Central to this issue, as we have said, is the marginal role that power has played in the resilience framework, which has tended to regard questions of power and legitimacy as being largely outside of its purview (Cote and Nightingale 2012). Deprivileging the importance of power relations in social-ecological systems, or simply not getting them right, not only blunts the analytic potential of the resilience framework with regard to social and ecological system functions but also, in its practical application within real-world contexts, runs the risk of producing outcomes at variance with its intentions (Zimmerer 2006). In turn, this may discursively aid and abet inequitable governance structures and asymmetrical relations of power (Plummer and Armitage 2007, Cannon and Müller-Mahn 2010, Okereke and Dooley 2010). Questions of power also problematize the notion of resilience as an inherently desirable, normative goal for society (Engle 2011), recognizing that, for example, inequitable and oppressive governance regimes may certainly be resilient without being, by broad social consensus, desirable (Carr 2008, Olsson et al. 2014). Even the largely positive concepts of adaptation and transformation, which are highly suggestive of change away from undesirable systems, are by no means immune to co-option by powerful actors who also use such mechanisms to entrench and protect their interests or social legitimacy when these become untenable under existing social or ecological conditions (Davidson 2010, Brown 2014, Béné et al. 2014).

Cote and Nightingale (2012:484) observe that “resilience is a power-laden framework that creates certain windows of visibility on the processes of change, while obscuring others.” Such selectivity with regard to the relations of power within nature-society interactions may be usefully thought of as conjoining “sins of commission,” the potentially dangerous logical fallacies and incoherencies underpinning the way resilience treats power and apprehends its function in social-ecological systems, with “sins of omission,” when the resilience framework is simply silent with regard to the role that power dynamics play in structuring these functions. Although disaggregating along this distinction is a useful way to frame our critique of the treatment of power within the resilience framework, this distinction in some sense breaks down when we recognize that both silences with regard to power and misconceptions of it are highly problematic.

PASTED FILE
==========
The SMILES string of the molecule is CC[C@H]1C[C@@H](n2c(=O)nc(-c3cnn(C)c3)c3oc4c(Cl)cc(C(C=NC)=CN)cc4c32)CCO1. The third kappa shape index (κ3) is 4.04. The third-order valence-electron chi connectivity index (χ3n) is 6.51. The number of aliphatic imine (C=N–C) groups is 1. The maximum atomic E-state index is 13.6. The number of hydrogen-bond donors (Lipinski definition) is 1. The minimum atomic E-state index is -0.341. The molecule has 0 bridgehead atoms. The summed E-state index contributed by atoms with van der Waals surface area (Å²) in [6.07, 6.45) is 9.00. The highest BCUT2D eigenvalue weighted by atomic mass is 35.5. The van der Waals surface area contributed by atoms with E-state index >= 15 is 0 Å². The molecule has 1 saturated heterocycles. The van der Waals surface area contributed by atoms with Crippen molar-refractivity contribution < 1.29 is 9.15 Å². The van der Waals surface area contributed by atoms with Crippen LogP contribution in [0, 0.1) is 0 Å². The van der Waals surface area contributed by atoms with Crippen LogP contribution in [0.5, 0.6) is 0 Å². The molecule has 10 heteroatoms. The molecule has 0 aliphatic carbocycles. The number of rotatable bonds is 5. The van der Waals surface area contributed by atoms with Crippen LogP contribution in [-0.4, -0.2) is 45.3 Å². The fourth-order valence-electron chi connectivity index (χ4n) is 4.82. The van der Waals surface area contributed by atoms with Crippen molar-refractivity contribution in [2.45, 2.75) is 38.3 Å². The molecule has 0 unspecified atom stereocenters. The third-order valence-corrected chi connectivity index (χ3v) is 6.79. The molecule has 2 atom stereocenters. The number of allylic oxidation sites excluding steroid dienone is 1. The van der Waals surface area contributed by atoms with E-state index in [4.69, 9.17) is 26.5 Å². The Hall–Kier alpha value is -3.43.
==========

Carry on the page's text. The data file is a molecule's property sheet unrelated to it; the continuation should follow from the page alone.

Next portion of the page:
TRADE-OFFS IN RESILIENCE

The functions of power within the governance of social-ecological systems become perhaps most critical when trade-offs in the broadest sense are conceptualized, framed, and negotiated (Wolf and Allen 1995, Miller et al. 2010). It is axiomatic that there will always be winners and losers from the processes and outcomes of environmental governance in general (Adger 2003) and during periods of system change in particular, when the interests of some actors are privileged over the interests of others (Adger 2001), raising social and normative questions of legitimacy (Brown et al. 2013) and technical questions regarding the differential costs and benefits accruing to social versus ecological system components. There exists a great deal of uncertainty regarding the content and magnitude of these trade-offs (Agrawal and Redford 2006) and the emergent impacts exacerbated by the irregularities of global environmental change and the diverse ways in which the adjudication of these trade-offs is negotiated through relations of power (Hirsch et al. 2011). Although dynamics of power and questions of deliberative and distributive justice already plague current social problems arising from the relative scarcity manifest within current resource systems, global environmental change threatens to exacerbate these problems by presenting the real possibility of global scarcity in absolute terms (Davidson 2013) because systems are unable to provide for the needs of all (Kasperson et al. 1996), prompting the fundamental question “resilience for whom?” (Lebel et al. 2006). In light of all these issues, it is necessary that resilience science takes seriously the operations of power along the social-ecological nexus of these trade-offs by actively interrogating the ways in which these and other processes along the social-ecological nexus are filled with power relations.

A reformulation of the resilience framework that more adequately incorporates a critical approach to understanding the origins, exercise, and effects of power will allow it to more effectively engage with the increasingly complex and interrelated systems, and effectively adjudicate the diverse and contested claims of various stakeholders at multiple spatial and temporal scales (Brown et al. 2013), who may hold different perspectives on what constitutes the appropriate objects and goals of resilience (Coulthard 2012). Political ecology provides us with some of the tools that may support such a reformulation.

POLITICAL ECOLOGY